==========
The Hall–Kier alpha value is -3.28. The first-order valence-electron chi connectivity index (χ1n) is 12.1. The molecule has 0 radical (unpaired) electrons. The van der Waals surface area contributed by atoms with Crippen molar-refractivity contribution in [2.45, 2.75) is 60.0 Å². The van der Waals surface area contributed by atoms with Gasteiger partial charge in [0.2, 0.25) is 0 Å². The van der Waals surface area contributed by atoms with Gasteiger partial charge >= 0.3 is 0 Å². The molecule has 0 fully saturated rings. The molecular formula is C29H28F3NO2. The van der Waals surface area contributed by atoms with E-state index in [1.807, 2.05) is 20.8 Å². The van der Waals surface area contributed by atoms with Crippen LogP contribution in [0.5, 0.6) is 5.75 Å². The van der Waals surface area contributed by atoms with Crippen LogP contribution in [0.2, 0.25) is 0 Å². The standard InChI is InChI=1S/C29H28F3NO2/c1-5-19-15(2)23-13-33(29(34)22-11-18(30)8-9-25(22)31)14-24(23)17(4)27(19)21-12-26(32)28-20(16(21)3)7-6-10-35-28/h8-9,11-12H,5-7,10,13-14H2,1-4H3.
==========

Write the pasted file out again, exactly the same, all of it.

The Hall–Kier alpha value is -3.28. The first-order valence-electron chi connectivity index (χ1n) is 12.1. The molecule has 0 radical (unpaired) electrons. The van der Waals surface area contributed by atoms with Crippen molar-refractivity contribution in [2.45, 2.75) is 60.0 Å². The van der Waals surface area contributed by atoms with Gasteiger partial charge in [0.2, 0.25) is 0 Å². The van der Waals surface area contributed by atoms with Gasteiger partial charge >= 0.3 is 0 Å². The molecule has 0 fully saturated rings. The molecular formula is C29H28F3NO2. The van der Waals surface area contributed by atoms with E-state index in [1.807, 2.05) is 20.8 Å². The van der Waals surface area contributed by atoms with Crippen LogP contribution in [0.5, 0.6) is 5.75 Å². The van der Waals surface area contributed by atoms with Crippen LogP contribution in [0.2, 0.25) is 0 Å². The standard InChI is InChI=1S/C29H28F3NO2/c1-5-19-15(2)23-13-33(29(34)22-11-18(30)8-9-25(22)31)14-24(23)17(4)27(19)21-12-26(32)28-20(16(21)3)7-6-10-35-28/h8-9,11-12H,5-7,10,13-14H2,1-4H3.